Monday, October 4, 2010

'Bonus Baseball' in October

The 2010 regular season didn't go down without a fight.

The Red Sox and Yanks engaged in two--two--extra inning games on Saturday, logging some eight-hours plus of baseball at Fenway.

The Rays and Royals went 12 innings yesterday, even though the Yankees had lost, thus giving the division title to the Tampa-ites.

And the Metsies, oh those Metsies, went 14 before losing in the most ignominious of ways. It's the stuff late-night comic monologues thrive on--what could make the Mets' dismal season worse than five innings of extra baseball that ends in a loss?

"Bonus Baseball," went the headline from our friends over at Baseball Musings. (Well, we're sort of friends...we're on each other's blogrolls and they ran a nice item on Batter Chatter not long after we launched.)

There aren't many synonyms for extra innings. Some wiseguys call it "overtime", the phrase every clock-based sport uses. Some say "extras."

Earlier this season, the surprisingly good writeups referred to "bonus baseball in the desert" after the Yankees and D-Backs went very long in an inter-league game.

Coincidentally, "bonus baseball" also refers to the one-game playoff to see who gets into the post-season when there's a tie--a game that would've been played today, if we'd been in such a situation.

"Playoff Watch: Another year of bonus baseball?" mused Sporting News yesterday, before all the races played out before the finish line.

Oddly, and against all logic, I had considerable interest in yesterday's 14-inning Met game. I'd gone to my first game at CitiField all season Saturday. Mets against Nats, October, there could not have been less on the line.
Let's call it the Fall Spastic. 
The view from the right-field terrace.
The place had about 13,000 people and me and Tommy T took in the game from a number of vantage points, including the glass-walled restaurant and the standing terrace beyond right field. (Lower-level ushers were oddly protective of the good seats, all things considered.) And boy, what a gorgeous day it was.

David Wright had a little Dave Matthews playing when he stepped up to the plate in the 7th, but the peace-and-love vibes were gone in seconds. Tyler Clippard through one under Wright's chin, and DW responded with a long three-run, tie-breaking home run, and a very slow and purposeful trip around the bases.

CitiField went wild. All 13,000 of us.

I truly wanted the Mets to end on a posititve note, just as I eagerly went to this morning to see how my last place Luckless Pedestrians did in their fantasy league final. (Sandbox down and I don't know if I held on for the win against Weaver's Beavers. Nice one, Sandbox.)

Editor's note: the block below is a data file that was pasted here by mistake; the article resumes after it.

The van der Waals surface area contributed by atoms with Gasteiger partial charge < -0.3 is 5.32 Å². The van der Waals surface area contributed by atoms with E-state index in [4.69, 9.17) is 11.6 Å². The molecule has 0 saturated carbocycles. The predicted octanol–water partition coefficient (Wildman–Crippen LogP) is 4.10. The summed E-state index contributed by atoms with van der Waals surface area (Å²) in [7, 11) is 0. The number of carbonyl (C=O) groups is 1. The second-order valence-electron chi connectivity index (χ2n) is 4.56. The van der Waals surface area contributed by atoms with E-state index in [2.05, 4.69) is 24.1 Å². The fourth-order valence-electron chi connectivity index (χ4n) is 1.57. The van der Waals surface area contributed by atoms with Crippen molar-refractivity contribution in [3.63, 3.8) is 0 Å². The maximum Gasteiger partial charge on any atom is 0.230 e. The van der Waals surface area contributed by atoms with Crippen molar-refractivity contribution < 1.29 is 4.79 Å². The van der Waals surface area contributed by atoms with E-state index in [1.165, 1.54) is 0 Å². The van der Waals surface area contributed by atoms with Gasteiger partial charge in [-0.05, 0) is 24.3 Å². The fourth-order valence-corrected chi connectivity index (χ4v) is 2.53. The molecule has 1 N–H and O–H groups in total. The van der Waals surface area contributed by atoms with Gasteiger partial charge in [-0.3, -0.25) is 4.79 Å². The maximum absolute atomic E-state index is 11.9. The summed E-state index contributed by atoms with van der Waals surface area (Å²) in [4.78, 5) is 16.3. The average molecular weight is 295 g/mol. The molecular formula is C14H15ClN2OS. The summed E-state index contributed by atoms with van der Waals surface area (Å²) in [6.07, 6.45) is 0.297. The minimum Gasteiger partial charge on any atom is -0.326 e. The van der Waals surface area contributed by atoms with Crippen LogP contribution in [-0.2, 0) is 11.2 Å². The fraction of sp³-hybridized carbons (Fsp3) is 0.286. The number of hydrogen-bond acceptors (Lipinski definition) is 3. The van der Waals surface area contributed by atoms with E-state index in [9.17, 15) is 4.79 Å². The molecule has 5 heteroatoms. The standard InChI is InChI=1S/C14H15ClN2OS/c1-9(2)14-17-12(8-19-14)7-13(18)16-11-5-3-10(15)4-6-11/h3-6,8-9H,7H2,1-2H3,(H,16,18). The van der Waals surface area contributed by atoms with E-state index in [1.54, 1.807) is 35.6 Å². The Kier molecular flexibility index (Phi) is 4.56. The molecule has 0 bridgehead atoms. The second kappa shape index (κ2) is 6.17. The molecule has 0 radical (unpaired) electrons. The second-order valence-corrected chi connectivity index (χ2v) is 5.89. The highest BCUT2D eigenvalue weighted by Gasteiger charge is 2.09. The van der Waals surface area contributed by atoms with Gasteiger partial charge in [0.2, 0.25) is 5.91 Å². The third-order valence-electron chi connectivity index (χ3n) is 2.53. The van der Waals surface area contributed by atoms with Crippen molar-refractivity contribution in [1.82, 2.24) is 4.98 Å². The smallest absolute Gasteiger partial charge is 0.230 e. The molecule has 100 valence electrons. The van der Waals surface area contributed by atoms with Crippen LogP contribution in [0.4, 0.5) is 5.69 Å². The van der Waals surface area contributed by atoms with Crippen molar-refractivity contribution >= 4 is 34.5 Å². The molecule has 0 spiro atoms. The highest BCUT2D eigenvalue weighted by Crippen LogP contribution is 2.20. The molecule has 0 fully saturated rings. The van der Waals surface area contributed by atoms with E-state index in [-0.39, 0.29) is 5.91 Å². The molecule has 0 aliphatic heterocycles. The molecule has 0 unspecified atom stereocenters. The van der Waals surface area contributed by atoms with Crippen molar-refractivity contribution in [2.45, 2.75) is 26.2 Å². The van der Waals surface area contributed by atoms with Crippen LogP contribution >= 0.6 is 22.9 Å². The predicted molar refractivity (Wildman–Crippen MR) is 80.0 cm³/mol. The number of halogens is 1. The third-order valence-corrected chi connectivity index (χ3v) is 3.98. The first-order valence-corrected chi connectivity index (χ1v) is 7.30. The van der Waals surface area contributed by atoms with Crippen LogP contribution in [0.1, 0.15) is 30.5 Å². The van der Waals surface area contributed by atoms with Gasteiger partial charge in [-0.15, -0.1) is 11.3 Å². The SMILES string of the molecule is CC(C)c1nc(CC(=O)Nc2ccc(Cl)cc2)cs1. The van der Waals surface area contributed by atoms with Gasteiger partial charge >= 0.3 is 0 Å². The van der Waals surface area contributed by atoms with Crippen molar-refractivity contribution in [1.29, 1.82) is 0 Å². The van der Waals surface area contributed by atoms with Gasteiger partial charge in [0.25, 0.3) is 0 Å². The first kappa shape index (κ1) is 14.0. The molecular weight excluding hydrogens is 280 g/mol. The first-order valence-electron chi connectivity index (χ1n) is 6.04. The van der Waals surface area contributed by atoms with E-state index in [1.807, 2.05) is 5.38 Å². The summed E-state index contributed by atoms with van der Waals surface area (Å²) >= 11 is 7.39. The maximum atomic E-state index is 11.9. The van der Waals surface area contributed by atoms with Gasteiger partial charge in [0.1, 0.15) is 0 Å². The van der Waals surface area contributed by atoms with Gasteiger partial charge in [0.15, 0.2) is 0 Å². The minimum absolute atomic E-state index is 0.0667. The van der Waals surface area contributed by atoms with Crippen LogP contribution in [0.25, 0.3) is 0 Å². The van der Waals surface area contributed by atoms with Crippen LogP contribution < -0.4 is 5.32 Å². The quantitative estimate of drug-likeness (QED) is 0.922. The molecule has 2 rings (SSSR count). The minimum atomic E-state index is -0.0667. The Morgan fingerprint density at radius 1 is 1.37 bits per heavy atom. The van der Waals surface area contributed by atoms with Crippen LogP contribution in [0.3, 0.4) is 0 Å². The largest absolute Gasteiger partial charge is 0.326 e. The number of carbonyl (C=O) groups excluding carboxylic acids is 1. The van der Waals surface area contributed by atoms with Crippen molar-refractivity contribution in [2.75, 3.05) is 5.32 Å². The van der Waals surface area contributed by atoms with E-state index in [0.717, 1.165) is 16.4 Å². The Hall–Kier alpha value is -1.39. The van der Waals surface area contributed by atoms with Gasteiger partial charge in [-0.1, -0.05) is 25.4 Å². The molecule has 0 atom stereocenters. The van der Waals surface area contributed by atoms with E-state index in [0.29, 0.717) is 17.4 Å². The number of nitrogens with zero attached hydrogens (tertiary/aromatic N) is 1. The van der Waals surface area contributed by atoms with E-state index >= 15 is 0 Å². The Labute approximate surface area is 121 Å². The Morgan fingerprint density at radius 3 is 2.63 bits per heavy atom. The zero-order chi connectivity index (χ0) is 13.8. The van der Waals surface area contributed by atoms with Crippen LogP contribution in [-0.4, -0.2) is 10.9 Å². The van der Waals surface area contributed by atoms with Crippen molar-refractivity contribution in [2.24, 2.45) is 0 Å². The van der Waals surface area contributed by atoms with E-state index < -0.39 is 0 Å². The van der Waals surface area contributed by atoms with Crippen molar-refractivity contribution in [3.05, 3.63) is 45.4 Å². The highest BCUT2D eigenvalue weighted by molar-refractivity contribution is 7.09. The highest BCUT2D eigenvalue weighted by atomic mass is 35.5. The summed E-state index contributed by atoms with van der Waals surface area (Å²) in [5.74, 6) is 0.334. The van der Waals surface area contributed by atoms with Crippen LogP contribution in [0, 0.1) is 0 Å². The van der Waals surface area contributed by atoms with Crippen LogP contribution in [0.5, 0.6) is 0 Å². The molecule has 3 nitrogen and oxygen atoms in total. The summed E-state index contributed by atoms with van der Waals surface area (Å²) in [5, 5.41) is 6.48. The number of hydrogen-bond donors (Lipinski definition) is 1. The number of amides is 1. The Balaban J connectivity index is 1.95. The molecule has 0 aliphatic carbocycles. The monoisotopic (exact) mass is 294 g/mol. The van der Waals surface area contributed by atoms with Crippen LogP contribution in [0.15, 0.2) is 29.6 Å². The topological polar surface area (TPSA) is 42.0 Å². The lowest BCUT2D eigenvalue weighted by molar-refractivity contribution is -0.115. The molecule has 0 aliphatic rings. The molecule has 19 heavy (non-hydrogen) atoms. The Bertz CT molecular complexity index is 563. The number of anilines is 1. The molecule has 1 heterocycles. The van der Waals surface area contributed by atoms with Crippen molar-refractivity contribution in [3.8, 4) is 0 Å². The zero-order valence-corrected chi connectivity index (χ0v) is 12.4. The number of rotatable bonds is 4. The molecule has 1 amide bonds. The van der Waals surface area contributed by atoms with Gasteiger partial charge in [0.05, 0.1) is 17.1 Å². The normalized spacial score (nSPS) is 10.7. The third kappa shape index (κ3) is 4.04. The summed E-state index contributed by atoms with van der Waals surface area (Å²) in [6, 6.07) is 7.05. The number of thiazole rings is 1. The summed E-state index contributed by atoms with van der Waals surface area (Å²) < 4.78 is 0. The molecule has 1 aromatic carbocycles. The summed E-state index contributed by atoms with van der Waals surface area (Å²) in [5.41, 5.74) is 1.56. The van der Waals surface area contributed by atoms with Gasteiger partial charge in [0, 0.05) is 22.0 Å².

[UPDATE: Luckless Pedestrians took down the Beavers, 183-76. AJ Burnett even contrib'd some points this week, for once.]

Silly, I know. But I'd rather watch last-place baseball than football. That's just me.

I also had to mow the lawn, and set the DVR to record the last few innings. I tape the last game every year in case I suffer some sort of Mets withdrawal sickness in the dead of winter. I don't ever actually watch it -- it's more like the aspirins you through in your toiletry kit before going on vacation. It's good to have them, just in case.

I had the Blackberry in my back pocket and checked the game update every time the mower bag was full. The game went on, the 12th, the 13th. I ran inside when the lawn was finished, ignoring a neighbor and his angry dog who wanted to make small talk about taxes and the president.

Ollie Perez was in for the first time in weeks. Ollie Perez, who became pitcher non grata--at $12 mil a year--after refusing to go to the minors to figure out his woeful control issues. A ghost in the clubhouse, say the beat reporters.

Bad Ollie walked three and hit a batter in a third of an inning. Yeah, you're right, Ollie -- you don't need a tuneup in the minors. You're fine.

Game over. Season over.

On one hand, I appreciated the Metsies bringing me one hour closer to pitchers and catchers reporting in February. On the other hand, I'd just dedicated my weekend time and my emotional investment to a meaningless game that ended badly. (Badly doesn't quite describe it. Grotesquely?)

Had the Mets pulled out yet another walk-off win yesterday (they'd had two in the past week), a tiny hint of optimism would've buried itself in my brain for those cold winter months.

Instead, I just felt cold.

1 comment:

JT said...

Hasta la bye-bye 2010 Metsies.